Santos aims to “get Gibb’s energy out” as he explores tourism opportunities

by Shanaya Ticknell-Smith

Cristian Santos, the new Minister for Equality, Employment, Culture, Youth and Tourism, has only been in office for three weeks but is already thinking of new ways to attract new tourists to Gibraltar.

Although many tourists come to Gibraltar primarily to see the monkeys on the Rock, Mr Santos also wants to focus on the city’s potential.

The GSLP/Liberal election manifesto included projects such as the beautification of central areas including Casemate Square, Chatham’s Counterguard and High Street.

But the minister, whose professional background is in the performing arts and creative sector, seems to have more in mind.

“I want to bring new possibilities downtown, bring a different vibe, a different feel, by just exploring what we already have,” he said.

“It’s about energy, and it’s something that’s not tangible.”

“We have energy in Gibraltar. Gibraltar has energy and I think so [about] touching it.’

Mr Santos shows enthusiasm for his work as he offers more insight into what Gibraltar can expect in the tourism industry in the coming years.

The GSLP/Liberal manifesto at the last election highlighted a number of area development projects and initiatives such as sustainable heritage tourism and encouraging visitors to walk and cycle around the Rock.

Specific projects include the renovation of the Second World War tunnels, which will be known as the “Second World War Tunnel Experience”.

This will include a new gift shop, a 1940s-inspired bar, brand new exhibits and a new conference center.

The manifesto also mentions plans for an artillery park that will showcase the military
the architecture of Gibraltar from the Middle Ages to the modern defences.

This project will be linked to the development of the Northern Defense and will provide a footpath.

Other projects in the pipeline include the restoration of the 9.2 inch gun, which will hopefully be moved to its original location in the Levant Battery on the upper cliff, creating a new tourist attraction.

“That’s why I’m very excited about tourism because we’re looking at all the different opportunities that we have,” Mr. Santos said.

At the heart of many of these projects is the aim to encourage visitors to spend more time on the Rock to explore the many different sites and attractions on offer.

But getting visitors to stay for more than a day or two could be a tall order, with the government exploring different types of proposals, including event-driven tourism and other similar niches.

“We have a lot of new plans that will also bring in a new type of visitor,” Mr. Santos said.

“We also want to focus on niche tourism.”

Although he has only been in office for three weeks, Mr Santos has also started to make progress on plans to revamp Gibraltar’s youth centers and training opportunities.

The GSLP/Liberals presented many new plans in their General Election manifesto last month,
including refurbishing the youth centers in Gibraltar.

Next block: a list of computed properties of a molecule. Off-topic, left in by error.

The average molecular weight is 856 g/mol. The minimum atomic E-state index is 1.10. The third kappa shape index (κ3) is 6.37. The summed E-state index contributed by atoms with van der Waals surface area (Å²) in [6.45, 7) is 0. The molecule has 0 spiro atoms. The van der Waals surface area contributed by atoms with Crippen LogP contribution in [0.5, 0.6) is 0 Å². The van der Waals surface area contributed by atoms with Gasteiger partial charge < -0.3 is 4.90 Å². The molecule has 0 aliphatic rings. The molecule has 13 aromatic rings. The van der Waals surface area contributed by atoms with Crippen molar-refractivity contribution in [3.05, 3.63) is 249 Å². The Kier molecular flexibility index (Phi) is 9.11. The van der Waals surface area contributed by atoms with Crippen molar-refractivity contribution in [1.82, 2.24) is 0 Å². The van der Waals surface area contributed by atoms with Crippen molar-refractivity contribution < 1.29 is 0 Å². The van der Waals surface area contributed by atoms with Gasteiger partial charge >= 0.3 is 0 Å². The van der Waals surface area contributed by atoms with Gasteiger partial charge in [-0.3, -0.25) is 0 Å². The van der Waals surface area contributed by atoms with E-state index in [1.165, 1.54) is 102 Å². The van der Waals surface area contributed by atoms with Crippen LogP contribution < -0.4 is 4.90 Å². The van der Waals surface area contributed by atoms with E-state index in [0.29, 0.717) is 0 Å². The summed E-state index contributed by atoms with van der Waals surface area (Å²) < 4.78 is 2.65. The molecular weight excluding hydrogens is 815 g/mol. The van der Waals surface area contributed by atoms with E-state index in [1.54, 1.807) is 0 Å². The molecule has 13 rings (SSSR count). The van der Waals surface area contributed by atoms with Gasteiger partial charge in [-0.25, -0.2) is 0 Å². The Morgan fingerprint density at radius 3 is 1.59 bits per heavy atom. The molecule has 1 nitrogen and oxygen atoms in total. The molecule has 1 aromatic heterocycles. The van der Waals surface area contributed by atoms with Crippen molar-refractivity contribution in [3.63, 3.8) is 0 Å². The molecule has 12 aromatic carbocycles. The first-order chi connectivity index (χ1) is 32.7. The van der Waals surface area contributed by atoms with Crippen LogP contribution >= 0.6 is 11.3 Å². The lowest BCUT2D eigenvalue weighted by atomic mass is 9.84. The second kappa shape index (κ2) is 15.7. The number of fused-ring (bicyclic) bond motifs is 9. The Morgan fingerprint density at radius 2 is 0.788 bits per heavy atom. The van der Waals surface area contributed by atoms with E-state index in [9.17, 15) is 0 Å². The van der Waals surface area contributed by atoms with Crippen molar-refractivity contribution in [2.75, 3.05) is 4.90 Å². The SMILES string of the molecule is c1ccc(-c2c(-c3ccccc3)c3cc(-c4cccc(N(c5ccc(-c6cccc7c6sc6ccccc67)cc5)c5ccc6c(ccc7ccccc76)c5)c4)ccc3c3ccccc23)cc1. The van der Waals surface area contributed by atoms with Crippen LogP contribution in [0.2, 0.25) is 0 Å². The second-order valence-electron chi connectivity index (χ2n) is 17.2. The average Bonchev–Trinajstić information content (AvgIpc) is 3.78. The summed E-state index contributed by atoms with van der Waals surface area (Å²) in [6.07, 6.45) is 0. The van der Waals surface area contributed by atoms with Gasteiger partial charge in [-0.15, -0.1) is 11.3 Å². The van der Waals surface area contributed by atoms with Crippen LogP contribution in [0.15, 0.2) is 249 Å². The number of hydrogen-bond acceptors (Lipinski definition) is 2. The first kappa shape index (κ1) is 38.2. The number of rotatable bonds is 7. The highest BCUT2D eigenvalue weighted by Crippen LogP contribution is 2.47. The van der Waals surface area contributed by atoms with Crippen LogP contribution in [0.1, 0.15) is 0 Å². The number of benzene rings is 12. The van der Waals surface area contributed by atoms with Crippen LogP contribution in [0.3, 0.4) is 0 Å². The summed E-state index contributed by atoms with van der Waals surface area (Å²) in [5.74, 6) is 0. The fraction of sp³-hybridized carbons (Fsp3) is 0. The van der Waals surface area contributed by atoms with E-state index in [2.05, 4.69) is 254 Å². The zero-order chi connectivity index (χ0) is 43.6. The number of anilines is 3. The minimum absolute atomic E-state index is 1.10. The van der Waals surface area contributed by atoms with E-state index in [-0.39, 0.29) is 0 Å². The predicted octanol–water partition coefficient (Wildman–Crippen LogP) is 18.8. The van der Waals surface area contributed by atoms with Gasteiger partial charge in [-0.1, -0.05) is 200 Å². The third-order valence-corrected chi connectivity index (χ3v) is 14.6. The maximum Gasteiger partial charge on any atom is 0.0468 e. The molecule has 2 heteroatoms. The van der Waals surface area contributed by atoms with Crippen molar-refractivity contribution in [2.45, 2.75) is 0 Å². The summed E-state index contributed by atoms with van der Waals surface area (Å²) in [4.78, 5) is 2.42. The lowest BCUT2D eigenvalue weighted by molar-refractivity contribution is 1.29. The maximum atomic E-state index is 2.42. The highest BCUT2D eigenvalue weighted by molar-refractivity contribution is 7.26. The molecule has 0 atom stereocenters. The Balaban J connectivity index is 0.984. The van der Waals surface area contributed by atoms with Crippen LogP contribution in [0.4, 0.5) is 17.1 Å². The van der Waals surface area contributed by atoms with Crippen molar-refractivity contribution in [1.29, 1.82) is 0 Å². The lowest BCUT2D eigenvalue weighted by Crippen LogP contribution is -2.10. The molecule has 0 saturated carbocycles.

“I want to convert it or use it more as a youth community and resource center,” he said.

The minister plans to offer a safe space where young people can socialise, do group school work or just go to the cafe and hang out with friends in a fun environment.

“A way for young people who aren’t the right age to be out on a Friday
the night can kind of hang and it shouldn’t be out of the park,” he said.

“That’s good too, but we need to offer young people different places, spaces and opportunities.”

To replace the work experience system that was offered to Year 10 students, the minister also plans to introduce a careers advice office for young people at youth centres, for those who may be struggling to decide what they I want to make.

“In the new centres, I want there to be a careers advice office because that’s something that I think is very important for kids to have access to and to have a professional to say to you, ‘Listen, what are your skills?’ Well, this is what you have to offer the world.

He further added, “What I think we need to do as a community, not even as a government, as
community, is to teach our young children from an early age that there are many different opportunities, many different professions.”

The manifesto has plans to include Lani and Arabic in Gibraltar’s school system so that younger generations can learn more about Gibraltar’s culture, not only in terms of language, but also to learn about gastronomy, history and beliefs.

The minister spoke about the meaning of llanito and how it transcends language.

“We are our origin, [the people] who came to Gibraltar to make us uniquely Gibraltarians
man we have today. We are not just British. We also have Genoese influences and

“We’re a mix of cultures here.”

Shanaya Ticknell-Smith is a Westside student on work experience with the Chronicle and was
accompanied by a Chronicle journalist for this interview.

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